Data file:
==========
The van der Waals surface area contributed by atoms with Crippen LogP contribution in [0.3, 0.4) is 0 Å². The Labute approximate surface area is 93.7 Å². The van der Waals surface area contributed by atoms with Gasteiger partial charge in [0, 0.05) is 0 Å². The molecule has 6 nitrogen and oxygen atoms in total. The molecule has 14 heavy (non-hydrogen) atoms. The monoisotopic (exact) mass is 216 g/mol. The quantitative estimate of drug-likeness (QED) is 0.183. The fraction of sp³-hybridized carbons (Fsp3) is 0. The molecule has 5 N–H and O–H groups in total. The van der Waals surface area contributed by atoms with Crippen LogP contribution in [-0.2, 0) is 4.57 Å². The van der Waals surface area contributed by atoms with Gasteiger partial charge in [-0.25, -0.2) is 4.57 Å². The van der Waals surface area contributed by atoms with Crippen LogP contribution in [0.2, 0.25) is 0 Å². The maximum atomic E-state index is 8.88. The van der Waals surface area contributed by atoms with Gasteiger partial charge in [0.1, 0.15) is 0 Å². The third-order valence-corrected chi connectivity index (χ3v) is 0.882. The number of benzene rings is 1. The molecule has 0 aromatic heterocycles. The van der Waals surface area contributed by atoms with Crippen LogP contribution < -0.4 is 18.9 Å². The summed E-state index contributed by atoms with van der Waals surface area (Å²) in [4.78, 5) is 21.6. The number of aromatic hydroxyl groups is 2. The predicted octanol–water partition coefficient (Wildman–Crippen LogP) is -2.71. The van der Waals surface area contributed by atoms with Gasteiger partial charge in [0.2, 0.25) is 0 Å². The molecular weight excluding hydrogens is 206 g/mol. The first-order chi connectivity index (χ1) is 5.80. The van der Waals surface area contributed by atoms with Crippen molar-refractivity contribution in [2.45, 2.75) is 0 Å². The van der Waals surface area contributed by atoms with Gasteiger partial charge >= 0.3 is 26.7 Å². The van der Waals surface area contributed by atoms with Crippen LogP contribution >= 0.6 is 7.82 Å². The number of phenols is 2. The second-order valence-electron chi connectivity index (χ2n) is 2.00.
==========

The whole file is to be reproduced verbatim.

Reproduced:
The van der Waals surface area contributed by atoms with Crippen LogP contribution in [0.3, 0.4) is 0 Å². The Labute approximate surface area is 93.7 Å². The van der Waals surface area contributed by atoms with Gasteiger partial charge in [0, 0.05) is 0 Å². The molecule has 6 nitrogen and oxygen atoms in total. The molecule has 14 heavy (non-hydrogen) atoms. The monoisotopic (exact) mass is 216 g/mol. The quantitative estimate of drug-likeness (QED) is 0.183. The fraction of sp³-hybridized carbons (Fsp3) is 0. The molecule has 5 N–H and O–H groups in total. The van der Waals surface area contributed by atoms with Crippen LogP contribution in [-0.2, 0) is 4.57 Å². The van der Waals surface area contributed by atoms with Gasteiger partial charge in [-0.25, -0.2) is 4.57 Å². The van der Waals surface area contributed by atoms with Crippen LogP contribution in [0.2, 0.25) is 0 Å². The maximum atomic E-state index is 8.88. The van der Waals surface area contributed by atoms with Gasteiger partial charge in [0.1, 0.15) is 0 Å². The third-order valence-corrected chi connectivity index (χ3v) is 0.882. The number of benzene rings is 1. The molecule has 0 aromatic heterocycles. The van der Waals surface area contributed by atoms with Crippen LogP contribution < -0.4 is 18.9 Å². The summed E-state index contributed by atoms with van der Waals surface area (Å²) in [4.78, 5) is 21.6. The number of aromatic hydroxyl groups is 2. The predicted octanol–water partition coefficient (Wildman–Crippen LogP) is -2.71. The van der Waals surface area contributed by atoms with Gasteiger partial charge in [0.2, 0.25) is 0 Å². The molecular weight excluding hydrogens is 206 g/mol. The first-order chi connectivity index (χ1) is 5.80. The van der Waals surface area contributed by atoms with Crippen molar-refractivity contribution in [2.45, 2.75) is 0 Å². The van der Waals surface area contributed by atoms with Gasteiger partial charge >= 0.3 is 26.7 Å². The van der Waals surface area contributed by atoms with Crippen LogP contribution >= 0.6 is 7.82 Å². The number of phenols is 2. The second-order valence-electron chi connectivity index (χ2n) is 2.00.